It’s What We Know that Isn’t So

This chart, from YouGov provides examples of things where the general perception differs greatly from reality.  Still, there are some subjects where I suspect the polls are flawed – several times I have denied gun ownership to telephone pollsters.  Still, the small proportion of labor union membership surprises me – but I grew into adulthood in Lincoln County during the late sixties – a time when the county was largely union and democrat . . . and it shocked me to see a single-party ballot in 2022.

Ronald Reagan said “The trouble with our Liberal friends is not that they’re ignorant; it’s just that they know so much that isn’t so.”  He was right – but our Conservative friends also know a lot that isn’t so.  It’s the problem of making decisions based on ideology . . . confirmation bias steps in.

The numbers above are, in general, at the national level – I suspect the number of lefties is about the same at the county level as at the national level, while there is a great difference in the percentage of first-generation immigrants between California (the highest percentage) and Montana (one of the lowest percentages).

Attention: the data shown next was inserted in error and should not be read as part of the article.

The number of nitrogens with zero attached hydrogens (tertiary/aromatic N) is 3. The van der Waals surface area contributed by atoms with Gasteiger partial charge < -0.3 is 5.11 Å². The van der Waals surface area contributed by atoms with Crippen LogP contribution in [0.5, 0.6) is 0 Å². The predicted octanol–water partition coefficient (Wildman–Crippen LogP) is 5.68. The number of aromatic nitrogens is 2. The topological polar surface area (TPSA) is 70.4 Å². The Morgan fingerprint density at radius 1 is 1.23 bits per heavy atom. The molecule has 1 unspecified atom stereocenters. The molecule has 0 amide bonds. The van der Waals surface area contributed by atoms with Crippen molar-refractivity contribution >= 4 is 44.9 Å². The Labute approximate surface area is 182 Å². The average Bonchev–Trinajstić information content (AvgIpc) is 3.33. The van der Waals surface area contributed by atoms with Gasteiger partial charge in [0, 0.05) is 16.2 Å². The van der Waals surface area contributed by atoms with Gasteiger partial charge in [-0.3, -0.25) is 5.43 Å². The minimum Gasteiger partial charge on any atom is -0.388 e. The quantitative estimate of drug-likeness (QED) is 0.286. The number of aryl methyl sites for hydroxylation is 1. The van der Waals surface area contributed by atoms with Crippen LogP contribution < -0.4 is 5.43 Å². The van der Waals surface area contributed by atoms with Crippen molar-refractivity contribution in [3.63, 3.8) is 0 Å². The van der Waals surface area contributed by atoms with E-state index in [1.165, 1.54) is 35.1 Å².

NBC offers some numbers that show how details can change the perspective:

The chart is developed from PEW data, and as I look through the rest, it illustrates that sometimes we need more data to better understand what is happening, and to whom.

This one is even more skewed than it looks – remember from the first chart, about 12% of Americans are black.  The next chart shows homicides versus suicides.  The numbers fit in with Durkheim’s century-old theory explaining suicide – and show that, excepting black Americans, the shooter and the victim are frequently the same individual.

Looking at school shootings, PEW data gives yet a different perspective:

Click on the link, read the NBC article.  Sometimes, even if we know what the correct numbers are, we draw erroneous conclusions.

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